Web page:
Getting the remaining PCBs out of the state’s waterways, Simon said, would similarly entail costly dredging, cleaning and “literally moving tons and tons of sediment.”
“IDEM gets hammered a lot,” Simon said. “Sometimes it’s justified. But, overall, I think IDEM has done a good job, given the resources, given the manpower, given the constraints.”
IDEM and other states
But leaders in other states have devoted cash and manpower to draft plans geared toward reducing PCBs and mercury in their fish.
A coalition of New England states, as well as Minnesota and New Jersey, already have developed mercury-reduction plans, which set emission standards and timelines for polluters to get their mercury output down, said Peter Cassell, the EPA’s Midwest water-quality spokesman.
A number of states, including a coalition along the Delaware River on the East Coast, also have developed similar PCB-reduction plans that put controls on industry wastewater runoff and airborne chemical releases.
Rebecca Walter, mercury program coordinator for the Minnesota Pollution Control Agency, said her state’s reason for coming up with a mercury reduction plan was simple enough: In a tourism-dependent state that touts itself as the “Land of 10,000 lakes,” it didn’t look good that 820 of them had health advisories warning of mercury-contaminated fish.
As such, she said, Minnesota’s coal plants, mines and other industrial facilities were ordered to reduce their mercury output from more than 3,000 pounds in 2005 to 789 pounds by 2025. That’s a reduction of nearly 75 percent.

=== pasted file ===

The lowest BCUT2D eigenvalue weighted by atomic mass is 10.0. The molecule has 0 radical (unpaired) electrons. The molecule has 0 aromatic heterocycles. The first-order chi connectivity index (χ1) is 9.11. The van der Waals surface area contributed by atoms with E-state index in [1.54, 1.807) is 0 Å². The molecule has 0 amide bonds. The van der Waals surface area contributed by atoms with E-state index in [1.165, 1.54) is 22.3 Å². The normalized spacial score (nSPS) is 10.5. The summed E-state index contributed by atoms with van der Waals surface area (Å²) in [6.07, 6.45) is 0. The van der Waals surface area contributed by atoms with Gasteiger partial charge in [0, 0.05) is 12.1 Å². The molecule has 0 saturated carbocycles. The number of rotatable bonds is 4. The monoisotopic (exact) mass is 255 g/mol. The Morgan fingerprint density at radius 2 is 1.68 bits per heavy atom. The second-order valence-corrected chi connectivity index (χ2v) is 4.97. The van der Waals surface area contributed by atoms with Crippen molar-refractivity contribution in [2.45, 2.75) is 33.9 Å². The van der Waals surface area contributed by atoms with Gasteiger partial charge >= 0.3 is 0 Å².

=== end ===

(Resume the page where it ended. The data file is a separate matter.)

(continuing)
Without a specific pollution plan, Indiana’s goals are a lot less lofty.
IDEM officials say the state’s mercury emissions are expected to see a 14 percent decrease by 2018, leaving Indiana with 4,300 pounds of the toxic element still emitted into the state’s air and water each year.
Even though the EPA gives states leeway to prioritize which contaminants to target, Walter says, it’s widely expected the federal government will soon begin forcing states to come up with plans similar to Minnesota’s.
“I think the delaying isn’t going to help,” she said.
An unsafe food source
Natalie Roy, executive director of the Washington, D.C.- based Clean Water Network, said Indiana is clearly trying to “punt” responsibility of cleaning up its waterways.
“That’s pathetic,” she said.
It’s also an example, she said, of a lack of uniform federal standards that would force states to do more to clean their troubled waters.
Roy said even if states do come up with pollution plans, lack of funding and political will means they can languish on shelves for decades.
Because each state is allowed to do things differently, it also makes it difficult to determine which ones are actually making progress — or to compare Indiana with other states.
Roy didn’t hold out a lot of hope for Indiana on that front, especially after learning Gov. Mitch Daniels once argued the EPA should be renamed the “Employment Prevention Agency.”
“This is about water, for God’s sake,” she said.
French, of the Hoosier Environmental Council, said cleaning up Indiana’s streams and lakes also would help the economy.
She said not only is it fundamental for Indiana residents to have clean streams and rivers because they’re the source of the state’s drinking water, fishing is a major part of the state’s heritage and culture, something that helps drive the tourism industry and spur job growth.
Eating fish caught from local streams and lakes, she said, also could help poor Hoosiers when times get tough. Of course, the fish first need to be safe to eat.
Chao, the White River fisherman, said he had no problem fishing in a waterway so dirty officials had to put up warning signs.
For him, fishing is for fun, not food. But for those who do want to eat fish, he offers some advice.
“Go to the store,” he said. “It’s safer.”